Discover mysteries of the deep with a local underwater archaeologist

. May 28, 2020.
Carrie Sowden, Archaeological Director of the National Museum of the Great Lakes. Photo courtesy of Imagination Station Toledo‎.

From shipwrecks to aquatic treasures, underwater archaeologist Carrie Sowden dives into marine mysteries every day as the Archaeological Director of the National Museum of the Great Lakes. 

Toledoans curious to take the plunge and learn more about Sowden’s fascinating career can do so soon. 

On Friday, May 29 at 10am, the Imagination Station will host a free conversation live-streamed on the science center’s  Facebook page

Sowden will discuss what it is like to be an underwater archaeologist who explores shipwrecks throughout the world. She will also highlight some of her favorite discoveries, including leading a team of divers in 2018 to determine that a wreck off of Kelleys Island was the oldest in Lake Erie’s history. 

Sowden will share her stories with Carl Nelson, Imagination Station Chief Scientist, during the online discussion.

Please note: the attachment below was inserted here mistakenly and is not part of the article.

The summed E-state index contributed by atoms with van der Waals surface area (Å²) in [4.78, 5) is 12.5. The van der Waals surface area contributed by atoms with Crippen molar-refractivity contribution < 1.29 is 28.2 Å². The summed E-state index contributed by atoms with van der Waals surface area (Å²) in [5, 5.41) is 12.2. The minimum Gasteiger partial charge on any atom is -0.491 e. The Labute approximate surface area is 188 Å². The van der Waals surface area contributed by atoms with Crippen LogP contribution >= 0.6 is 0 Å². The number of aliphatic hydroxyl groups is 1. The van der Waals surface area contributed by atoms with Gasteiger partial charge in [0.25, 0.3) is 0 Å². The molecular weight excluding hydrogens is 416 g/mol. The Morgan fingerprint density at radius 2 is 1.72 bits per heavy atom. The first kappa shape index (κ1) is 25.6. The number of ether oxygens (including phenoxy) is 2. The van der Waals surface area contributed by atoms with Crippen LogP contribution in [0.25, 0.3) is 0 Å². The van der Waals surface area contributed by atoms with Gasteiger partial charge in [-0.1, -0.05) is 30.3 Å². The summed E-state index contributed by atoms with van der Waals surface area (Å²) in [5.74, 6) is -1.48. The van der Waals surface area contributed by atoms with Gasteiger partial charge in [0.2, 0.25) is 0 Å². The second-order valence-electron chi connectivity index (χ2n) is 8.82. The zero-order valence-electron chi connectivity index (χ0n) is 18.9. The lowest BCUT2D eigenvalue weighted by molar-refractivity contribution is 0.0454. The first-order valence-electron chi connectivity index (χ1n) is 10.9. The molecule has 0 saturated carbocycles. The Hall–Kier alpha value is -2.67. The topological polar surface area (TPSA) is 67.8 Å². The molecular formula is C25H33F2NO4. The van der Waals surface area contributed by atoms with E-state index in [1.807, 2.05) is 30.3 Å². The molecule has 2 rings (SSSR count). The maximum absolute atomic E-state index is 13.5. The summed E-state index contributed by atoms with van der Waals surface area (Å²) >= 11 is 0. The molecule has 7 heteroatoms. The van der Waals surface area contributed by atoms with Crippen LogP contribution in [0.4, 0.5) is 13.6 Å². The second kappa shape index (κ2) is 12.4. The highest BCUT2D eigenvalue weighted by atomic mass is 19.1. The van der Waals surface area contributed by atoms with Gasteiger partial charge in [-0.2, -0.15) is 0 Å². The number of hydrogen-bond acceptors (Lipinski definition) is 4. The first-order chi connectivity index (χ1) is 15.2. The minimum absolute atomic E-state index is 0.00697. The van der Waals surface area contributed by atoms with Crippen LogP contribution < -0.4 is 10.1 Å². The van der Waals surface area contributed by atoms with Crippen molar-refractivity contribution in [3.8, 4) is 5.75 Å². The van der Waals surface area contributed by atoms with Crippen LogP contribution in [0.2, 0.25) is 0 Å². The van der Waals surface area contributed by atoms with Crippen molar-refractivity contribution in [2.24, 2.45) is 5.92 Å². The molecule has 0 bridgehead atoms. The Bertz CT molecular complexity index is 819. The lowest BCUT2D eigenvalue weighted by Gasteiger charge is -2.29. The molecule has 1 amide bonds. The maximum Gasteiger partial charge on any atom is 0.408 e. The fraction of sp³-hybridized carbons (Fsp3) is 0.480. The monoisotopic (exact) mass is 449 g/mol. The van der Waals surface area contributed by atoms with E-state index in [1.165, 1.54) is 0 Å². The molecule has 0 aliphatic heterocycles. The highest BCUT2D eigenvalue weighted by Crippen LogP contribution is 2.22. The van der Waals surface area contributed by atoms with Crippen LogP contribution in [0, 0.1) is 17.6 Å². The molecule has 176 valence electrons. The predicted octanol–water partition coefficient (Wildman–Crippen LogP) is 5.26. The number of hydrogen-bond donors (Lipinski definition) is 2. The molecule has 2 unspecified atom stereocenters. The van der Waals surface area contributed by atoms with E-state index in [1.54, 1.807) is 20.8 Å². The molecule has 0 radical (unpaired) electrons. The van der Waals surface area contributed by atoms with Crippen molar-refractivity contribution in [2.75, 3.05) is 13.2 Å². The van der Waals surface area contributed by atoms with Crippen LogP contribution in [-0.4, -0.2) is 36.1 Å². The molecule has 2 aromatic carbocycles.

10am. Friday, May 29.  Imagination Station Facebook page

Trending

MSTORYTELLING: Visiting Gigi’s house

  A first time grandma reflects on the changes a baby brings to holiday family gatherings  By Lisa Alleman Thanksgiving 2018.  We gather around my dining room table to eat our turkey dinner with urgency. Unlike other years, the turkey is not the main event. My daughter, who is 5 months pregnant with our first

Thanksgiving Day Roundup 2020: All the Good Eats, None of the Hassle

Photo by Element5 Digital on Unsplash We all know that cooking your own Thanksgiving dinner can be a bit stressful at times. Luckily, there are other options for both dine-in and pick-up if you want to skip the laborious work and relax with your family and friends. We’ve put together a list of some of

Quarantined and Disconnected: COVID-19’s effects on those with disabilities

Senior citizens and others with conditions that render them especially susceptible to COVID-19 aren’t just struggling because of the potential for contracting the virus — the isolation from months of lost social interaction has been devastating for many. Assisted living facilities, highly regulated, controlled environments when it comes to social isolation, finally allowed visitation with

HELPING OLDER ADULTS AVOID ISOLATION AND LONELINESS 

As winter sets in, isolation increases for older adults, but there are ways to limit loneliness.  In a year that has been defined by isolation, loneliness may increase in the next few months as flu season, cold weather and a possible uptick in COVID-19 become the norm.  It seems likely that many holiday activities will